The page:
Stacey Abrams, who lost a razor-thin race for governor in Georgia in November, will deliver the official Democratic response to President Donald Trump’s State of the Union address to Congress next week.

Abrams, 45, would have been the first female black governor in the country. She lost to Gov. Brian Kemp, a Republican who was the Georgia secretary of state during the campaign, by less than 55,000 votes.

"I plan to deliver a vision for prosperity and equality, where everyone in our nation has a voice and where each of those voices is heard,” she said in a Tuesday statement on the coming speech.


Contributors to tonight’s State of the Union live blog

NBC News

Several contributors will be joining NBC News’ live blog of the president’s State of the Union speech tonight to provide their analysis and insights: Jonathan Alter is an author, presidential historian and columnist for The Daily Beast; Hugh Hewitt is a conservative columnist, radio host and attorney; Eleanor Clift is a longtime political reporter, author and columnist for The Daily Beast; Carlos Curbelo is a former Republican congressman from South Florida; David Corn is the Washington, D.C., bureau chief for Mother Jones; Genevieve Wood is a senior policy adviser and spokesperson for the Heritage Foundation; Maria Teresa Kumar is the CEO of the civic media group Voto Latino; and Brett Bruen is a former U.S. diplomat and former White House director of global engagement.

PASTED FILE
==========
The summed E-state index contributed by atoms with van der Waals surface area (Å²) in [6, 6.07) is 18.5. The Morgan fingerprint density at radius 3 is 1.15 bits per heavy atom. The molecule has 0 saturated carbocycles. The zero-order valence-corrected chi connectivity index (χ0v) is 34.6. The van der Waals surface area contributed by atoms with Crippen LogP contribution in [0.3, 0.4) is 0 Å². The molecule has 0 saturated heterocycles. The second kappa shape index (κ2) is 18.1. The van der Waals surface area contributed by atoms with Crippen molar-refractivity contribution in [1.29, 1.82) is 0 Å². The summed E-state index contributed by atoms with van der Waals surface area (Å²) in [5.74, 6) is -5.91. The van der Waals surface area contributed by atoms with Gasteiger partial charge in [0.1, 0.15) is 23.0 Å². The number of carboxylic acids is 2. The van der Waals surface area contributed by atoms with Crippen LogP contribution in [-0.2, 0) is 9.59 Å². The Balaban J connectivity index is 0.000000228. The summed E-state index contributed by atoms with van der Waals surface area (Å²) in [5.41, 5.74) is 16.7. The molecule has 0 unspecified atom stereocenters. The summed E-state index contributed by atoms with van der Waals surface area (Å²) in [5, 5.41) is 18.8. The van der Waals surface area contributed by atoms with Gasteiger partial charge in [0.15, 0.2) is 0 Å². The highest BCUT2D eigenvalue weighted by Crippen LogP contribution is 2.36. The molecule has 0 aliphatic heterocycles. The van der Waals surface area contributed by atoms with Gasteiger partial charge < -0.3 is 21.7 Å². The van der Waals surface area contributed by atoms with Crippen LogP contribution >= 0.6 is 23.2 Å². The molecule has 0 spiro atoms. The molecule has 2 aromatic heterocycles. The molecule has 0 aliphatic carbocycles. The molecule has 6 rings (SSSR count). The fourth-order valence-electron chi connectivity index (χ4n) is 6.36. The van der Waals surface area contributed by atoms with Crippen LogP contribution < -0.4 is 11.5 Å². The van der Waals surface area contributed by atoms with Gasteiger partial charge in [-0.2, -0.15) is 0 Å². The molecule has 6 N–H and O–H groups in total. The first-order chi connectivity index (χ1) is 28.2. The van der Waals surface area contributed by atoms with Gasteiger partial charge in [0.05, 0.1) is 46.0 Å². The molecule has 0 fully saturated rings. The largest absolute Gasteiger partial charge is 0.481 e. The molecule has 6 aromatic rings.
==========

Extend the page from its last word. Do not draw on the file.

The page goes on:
Trump’s State of the Union: 5 things to watch

Halfway through his term, and with Democrats clambering into the nomination fight for the right to try to oust him in 2020, President Donald Trump will address Congress and the nation in his annual State of the Union address Tuesday.

It's a chance for Trump to set his agenda for the year and beyond — to frame the story of his presidency so far as he gears up for another campaign.

He'll do that at a moment that seems to call for some presidential spin. Trump is coming off a five-week partial government shutdown that he once promised he would be "proud" to force, in what turned out to be an ill-fated attempt to gain leverage over congressional Democrats in his quest to build a wall on the U.S. border with Mexico.

Here are at least five questions likely to be answered when Trump steps up to the House rostrum Tuesday night.